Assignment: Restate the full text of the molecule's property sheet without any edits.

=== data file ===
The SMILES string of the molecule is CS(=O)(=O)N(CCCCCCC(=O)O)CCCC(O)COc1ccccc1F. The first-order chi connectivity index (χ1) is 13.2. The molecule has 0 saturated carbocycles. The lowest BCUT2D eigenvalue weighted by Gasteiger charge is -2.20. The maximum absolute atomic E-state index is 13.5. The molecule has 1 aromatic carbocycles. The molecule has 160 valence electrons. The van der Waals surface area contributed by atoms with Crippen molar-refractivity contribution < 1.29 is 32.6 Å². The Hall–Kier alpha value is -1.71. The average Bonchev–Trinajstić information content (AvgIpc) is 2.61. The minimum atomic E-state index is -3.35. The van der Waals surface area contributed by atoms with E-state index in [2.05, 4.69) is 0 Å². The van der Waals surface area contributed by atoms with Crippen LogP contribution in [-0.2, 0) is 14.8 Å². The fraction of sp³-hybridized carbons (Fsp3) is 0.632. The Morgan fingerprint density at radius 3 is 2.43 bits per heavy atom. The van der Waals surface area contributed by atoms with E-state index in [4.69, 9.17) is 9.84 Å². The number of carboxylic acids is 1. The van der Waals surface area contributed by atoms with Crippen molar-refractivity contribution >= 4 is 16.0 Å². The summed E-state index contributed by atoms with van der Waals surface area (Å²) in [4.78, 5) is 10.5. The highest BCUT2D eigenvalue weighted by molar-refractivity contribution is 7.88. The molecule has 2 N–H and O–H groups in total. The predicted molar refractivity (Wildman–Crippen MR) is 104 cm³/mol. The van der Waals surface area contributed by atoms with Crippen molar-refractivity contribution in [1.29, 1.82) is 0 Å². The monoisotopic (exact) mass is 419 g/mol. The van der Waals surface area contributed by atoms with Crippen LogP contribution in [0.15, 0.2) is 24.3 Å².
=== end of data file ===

The SMILES string of the molecule is CS(=O)(=O)N(CCCCCCC(=O)O)CCCC(O)COc1ccccc1F. The first-order chi connectivity index (χ1) is 13.2. The molecule has 0 saturated carbocycles. The lowest BCUT2D eigenvalue weighted by Gasteiger charge is -2.20. The maximum absolute atomic E-state index is 13.5. The molecule has 1 aromatic carbocycles. The molecule has 160 valence electrons. The van der Waals surface area contributed by atoms with Crippen molar-refractivity contribution < 1.29 is 32.6 Å². The Hall–Kier alpha value is -1.71. The average Bonchev–Trinajstić information content (AvgIpc) is 2.61. The minimum atomic E-state index is -3.35. The van der Waals surface area contributed by atoms with E-state index in [2.05, 4.69) is 0 Å². The van der Waals surface area contributed by atoms with Crippen LogP contribution in [-0.2, 0) is 14.8 Å². The fraction of sp³-hybridized carbons (Fsp3) is 0.632. The Morgan fingerprint density at radius 3 is 2.43 bits per heavy atom. The van der Waals surface area contributed by atoms with E-state index in [4.69, 9.17) is 9.84 Å². The number of carboxylic acids is 1. The van der Waals surface area contributed by atoms with Crippen molar-refractivity contribution >= 4 is 16.0 Å². The summed E-state index contributed by atoms with van der Waals surface area (Å²) in [4.78, 5) is 10.5. The highest BCUT2D eigenvalue weighted by molar-refractivity contribution is 7.88. The molecule has 2 N–H and O–H groups in total. The predicted molar refractivity (Wildman–Crippen MR) is 104 cm³/mol. The van der Waals surface area contributed by atoms with Crippen molar-refractivity contribution in [1.29, 1.82) is 0 Å². The monoisotopic (exact) mass is 419 g/mol. The van der Waals surface area contributed by atoms with Crippen LogP contribution in [0.15, 0.2) is 24.3 Å².